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the man who was taller than god

2 october 2018

Not that I have any lack of unread and un-reread books at home or in the office, but every once in a while I like to assure myself of a continued supply. A few days ago I got the idea that I could go to the huge newly-opened public library in downtown Arlington, Texas, where I live, and start to read the mystery shelf from A to Z. That ought to keep me in books for a while.

Not that I intend to read indiscriminately. I flipped through a couple of authors whose names started "Ab-" and decided against them. But I got my first hit on "Ad-," with Harold Adams' Man Who Was Taller Than God. This 1992 novel is an entry in a substantial series by a Minnesota author who started to publish private-eye novels after a long career in public service. Adams lived to be 91 and eventually published 16 "Carl Wilcox" books. My library has three of them.

Carl Wilcox is a 1930s private eye, but not one with a secretary and a frosted glass door with his name painted on. He comes from Corden, South Dakota, and has variously been a soldier, a cowboy, a convict, and a cop. As The Man Who Was Taller Than God opens, he is painting signs for a living in Hope, SD. Naturally a dead body appears in the town's sandpit.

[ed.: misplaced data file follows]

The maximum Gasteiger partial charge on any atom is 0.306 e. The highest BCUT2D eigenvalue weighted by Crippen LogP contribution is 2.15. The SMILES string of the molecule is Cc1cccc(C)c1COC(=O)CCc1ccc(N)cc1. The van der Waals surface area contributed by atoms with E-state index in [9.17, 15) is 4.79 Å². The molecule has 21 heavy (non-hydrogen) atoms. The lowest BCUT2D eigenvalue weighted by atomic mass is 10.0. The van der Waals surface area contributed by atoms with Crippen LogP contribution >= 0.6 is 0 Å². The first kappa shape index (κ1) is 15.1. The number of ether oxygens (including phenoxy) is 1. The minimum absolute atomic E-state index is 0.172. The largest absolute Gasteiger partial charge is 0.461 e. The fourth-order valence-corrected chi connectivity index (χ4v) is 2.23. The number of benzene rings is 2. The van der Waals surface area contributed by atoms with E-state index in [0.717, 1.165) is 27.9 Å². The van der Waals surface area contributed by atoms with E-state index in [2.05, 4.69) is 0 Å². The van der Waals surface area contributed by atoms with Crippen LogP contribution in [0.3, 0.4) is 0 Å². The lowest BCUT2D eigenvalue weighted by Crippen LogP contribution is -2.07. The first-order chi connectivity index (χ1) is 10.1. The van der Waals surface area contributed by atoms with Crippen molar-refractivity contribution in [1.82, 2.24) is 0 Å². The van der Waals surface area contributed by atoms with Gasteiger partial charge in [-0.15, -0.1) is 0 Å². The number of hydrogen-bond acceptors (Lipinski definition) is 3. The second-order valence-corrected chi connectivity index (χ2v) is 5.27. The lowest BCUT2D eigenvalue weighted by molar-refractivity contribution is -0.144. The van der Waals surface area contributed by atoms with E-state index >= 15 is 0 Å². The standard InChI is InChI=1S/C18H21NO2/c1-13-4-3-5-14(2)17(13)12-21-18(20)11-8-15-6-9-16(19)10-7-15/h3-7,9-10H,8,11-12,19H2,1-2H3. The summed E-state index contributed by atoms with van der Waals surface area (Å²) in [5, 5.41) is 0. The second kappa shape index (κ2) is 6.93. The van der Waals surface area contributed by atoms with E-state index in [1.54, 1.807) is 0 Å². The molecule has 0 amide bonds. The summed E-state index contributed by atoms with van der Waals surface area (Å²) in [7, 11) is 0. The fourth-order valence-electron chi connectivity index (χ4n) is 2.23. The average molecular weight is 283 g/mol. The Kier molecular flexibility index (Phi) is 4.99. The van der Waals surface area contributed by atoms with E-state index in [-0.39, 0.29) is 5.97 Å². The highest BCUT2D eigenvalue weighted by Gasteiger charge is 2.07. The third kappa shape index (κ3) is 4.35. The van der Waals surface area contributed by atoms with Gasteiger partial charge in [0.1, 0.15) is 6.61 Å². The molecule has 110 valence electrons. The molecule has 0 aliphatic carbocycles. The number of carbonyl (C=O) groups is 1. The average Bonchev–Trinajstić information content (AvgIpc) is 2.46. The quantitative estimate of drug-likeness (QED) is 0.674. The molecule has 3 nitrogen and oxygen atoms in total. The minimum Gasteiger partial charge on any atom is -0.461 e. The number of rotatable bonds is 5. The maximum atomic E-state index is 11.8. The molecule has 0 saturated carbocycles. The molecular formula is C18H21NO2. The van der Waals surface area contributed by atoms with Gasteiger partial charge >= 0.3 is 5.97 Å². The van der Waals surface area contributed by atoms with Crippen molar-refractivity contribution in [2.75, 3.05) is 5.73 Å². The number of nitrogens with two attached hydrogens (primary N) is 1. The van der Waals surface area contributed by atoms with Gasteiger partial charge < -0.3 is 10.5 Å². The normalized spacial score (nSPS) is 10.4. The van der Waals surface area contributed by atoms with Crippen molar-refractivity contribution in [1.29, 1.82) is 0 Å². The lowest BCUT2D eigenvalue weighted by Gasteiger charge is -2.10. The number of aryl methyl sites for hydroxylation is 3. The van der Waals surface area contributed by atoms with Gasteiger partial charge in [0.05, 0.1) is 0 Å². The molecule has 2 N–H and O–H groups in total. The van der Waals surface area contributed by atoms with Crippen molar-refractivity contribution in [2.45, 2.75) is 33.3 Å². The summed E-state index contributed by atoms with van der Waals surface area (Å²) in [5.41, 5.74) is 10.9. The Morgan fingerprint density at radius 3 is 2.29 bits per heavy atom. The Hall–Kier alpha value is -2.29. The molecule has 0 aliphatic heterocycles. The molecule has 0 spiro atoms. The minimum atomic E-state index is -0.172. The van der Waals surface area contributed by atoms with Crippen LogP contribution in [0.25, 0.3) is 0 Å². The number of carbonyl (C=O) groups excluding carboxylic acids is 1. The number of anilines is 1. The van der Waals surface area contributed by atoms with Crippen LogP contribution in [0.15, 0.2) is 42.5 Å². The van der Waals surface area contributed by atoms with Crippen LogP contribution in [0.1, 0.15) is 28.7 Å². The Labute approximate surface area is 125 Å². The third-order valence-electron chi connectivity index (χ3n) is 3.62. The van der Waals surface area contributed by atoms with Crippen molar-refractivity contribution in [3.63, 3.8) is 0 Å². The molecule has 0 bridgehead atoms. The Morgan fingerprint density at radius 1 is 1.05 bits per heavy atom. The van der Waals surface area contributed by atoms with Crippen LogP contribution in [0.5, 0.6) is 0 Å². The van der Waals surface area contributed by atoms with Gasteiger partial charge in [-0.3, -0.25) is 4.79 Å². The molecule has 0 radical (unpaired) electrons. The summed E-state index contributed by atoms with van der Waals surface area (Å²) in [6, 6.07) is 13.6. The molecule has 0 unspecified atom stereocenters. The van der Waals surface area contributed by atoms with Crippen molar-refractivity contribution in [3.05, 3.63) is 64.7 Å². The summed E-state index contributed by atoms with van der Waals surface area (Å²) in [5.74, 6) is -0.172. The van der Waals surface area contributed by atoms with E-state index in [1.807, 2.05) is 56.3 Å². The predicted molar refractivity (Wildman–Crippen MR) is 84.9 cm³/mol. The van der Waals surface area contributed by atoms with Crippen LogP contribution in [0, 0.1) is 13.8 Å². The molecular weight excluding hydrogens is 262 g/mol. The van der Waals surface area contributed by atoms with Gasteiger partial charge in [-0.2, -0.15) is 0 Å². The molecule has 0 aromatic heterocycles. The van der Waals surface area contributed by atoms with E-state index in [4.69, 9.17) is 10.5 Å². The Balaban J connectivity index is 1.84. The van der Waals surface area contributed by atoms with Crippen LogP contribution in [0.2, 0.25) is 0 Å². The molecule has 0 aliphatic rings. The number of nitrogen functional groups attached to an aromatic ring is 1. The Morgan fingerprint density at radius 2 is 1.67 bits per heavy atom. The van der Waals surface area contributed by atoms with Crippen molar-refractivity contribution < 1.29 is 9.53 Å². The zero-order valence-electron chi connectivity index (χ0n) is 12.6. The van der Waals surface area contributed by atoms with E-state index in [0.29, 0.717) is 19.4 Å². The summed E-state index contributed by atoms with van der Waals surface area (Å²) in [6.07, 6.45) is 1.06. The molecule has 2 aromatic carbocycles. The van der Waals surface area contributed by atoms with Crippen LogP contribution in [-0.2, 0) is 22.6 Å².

Adams' prairie setting is perfect for a mystery series. These little Dakota burgs don't have much of an investigative infrastructure. The mayor of Hope farms out this murder case to Wilcox because the local police chief is a bit of a suspect himself. The dead man is the title character, a sometime insurance salesman and fulltime Lothario who could have been murdered by any of half-a-dozen husbands. Wilcox has to get on the road and interview the potential killers and their infatuated wives.

In the process, Wilcox assumes corpse Felton Edwards' place in the prairie ecosystem. He half-heartedly, almost unconsciously, courts any number of un- or badly-attached women, charming them all but getting nowhere with most, and dodging a few fists and bullets in the process. Ultimately, suspicion centers on an undertaker who has disappeared. But undertakers seem unlikely murderers, and this one seemed low-energy even for an undertaker. Wilcox tracks the missing mortuarian to Minneapolis and back, stopping for a side-trip to help a grieving niece in "Aquatown," which I take to be a pseudonym for Sioux Falls.

Despite its super-specific date and setting, The Man Who Was Taller Than God develops surprisingly little local or historical color. It's not that I find any anachronisms in Adams' text; it's that I find so little distinguishing detail. The characters drive Model Ts and Packards, but they don't so much as listen to the radio. The music, movies, sports, and politics of the time are filtered away, leaving just the essence of murder mystery.

I liked the book. It does not go in for purple passages, and the dialogue is never phony. Minor flaws might be the surplus of similar women for Wilcox to keep track of (though that's a flaw endemic to the whole PI genre), and Wilcox's superhero-like pugilistic skills (not unknown in other PI novels either, though the more classic hard-boiled detective spends more time getting beaten up than administering the beatings). I already checked out the other two.

Adams, Harold. The Man Who Was Taller Than God. New York: Walker, 1992. PS 3551 .D367M39